Assistant Professor, Department of Education Policy and Leadership and a Diversity, Equity and Inclusion Specialist in the Faculty of Education and Human Development at The Education University of Hong Kong
Dr Miron Bhowmik is an Assistant Professor in the Department of Education Policy and Leadership and a Diversity, Equity and Inclusion Specialist in the Faculty of Education and Human Development at The Education University of Hong Kong. Previously, he was a Programme Officer at the UNESCO Asia and Pacific Regional Bureau for Education in Bangkok, Thailand. He has also worked for the British Council and several universities in Bangladesh. His research interests include diversity, equity and inclusion in education, ‘out of school’/dropout/school failure issues, ethnic minority education, critical discourse, ICT in education, and acculturative stress and coping behaviour. He has published in venues such as Race Ethnicity and Education, American Journal of Orthopsychiatry, Journal of Counseling Psychology, Curriculum Perspectives, Asia Pacific Journal of Education, Educational Research Journal, International Journal of Comparative Education and Development, Educational Technology & Society, and Educational Review.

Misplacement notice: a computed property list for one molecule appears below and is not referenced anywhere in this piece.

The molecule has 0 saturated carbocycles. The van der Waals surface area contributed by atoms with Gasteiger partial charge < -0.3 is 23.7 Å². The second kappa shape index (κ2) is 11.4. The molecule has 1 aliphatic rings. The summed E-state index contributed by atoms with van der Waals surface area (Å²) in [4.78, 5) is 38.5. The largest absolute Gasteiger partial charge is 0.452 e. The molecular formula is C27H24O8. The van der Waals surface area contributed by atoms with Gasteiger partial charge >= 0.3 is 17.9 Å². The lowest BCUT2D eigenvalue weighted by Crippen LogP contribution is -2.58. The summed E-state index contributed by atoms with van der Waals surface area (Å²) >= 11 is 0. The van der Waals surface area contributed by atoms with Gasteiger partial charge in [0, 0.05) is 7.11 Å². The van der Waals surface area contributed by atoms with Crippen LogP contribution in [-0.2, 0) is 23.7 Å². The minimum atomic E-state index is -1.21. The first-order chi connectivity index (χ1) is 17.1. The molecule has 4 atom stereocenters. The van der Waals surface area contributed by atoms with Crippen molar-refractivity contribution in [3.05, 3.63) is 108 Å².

Identity, acculturative stress and coping: The experiences of minoritized youth in Hong Kong
The presentation will highlight the complexities in identity of minoritized youth in Hong Kong. It will specifically examine how acculturation experiences impact their psychosocial adjustment and identity, the acculturative stress they face and the coping strategies they use. Drawing on theories of acculturation (Berry, 2003), socioecological process (Bronfenbrenner & Morris, 2006), resilience (Masten, 2001) and coping (Folkman, 1984), empirical research findings will be discussed to explain the well-being of minoritized youth.
Participants will understand how acculturation experiences exert influence on minoritized youth’s identity development and psychosocial well-being. They will be aware of the nature of acculturative stress minoritized youth encounter and the coping strategies they adopt to tackle such acculturative stress. Participants will also be sensitized about the implications for culturally responsive policy, practice, intervention, and research.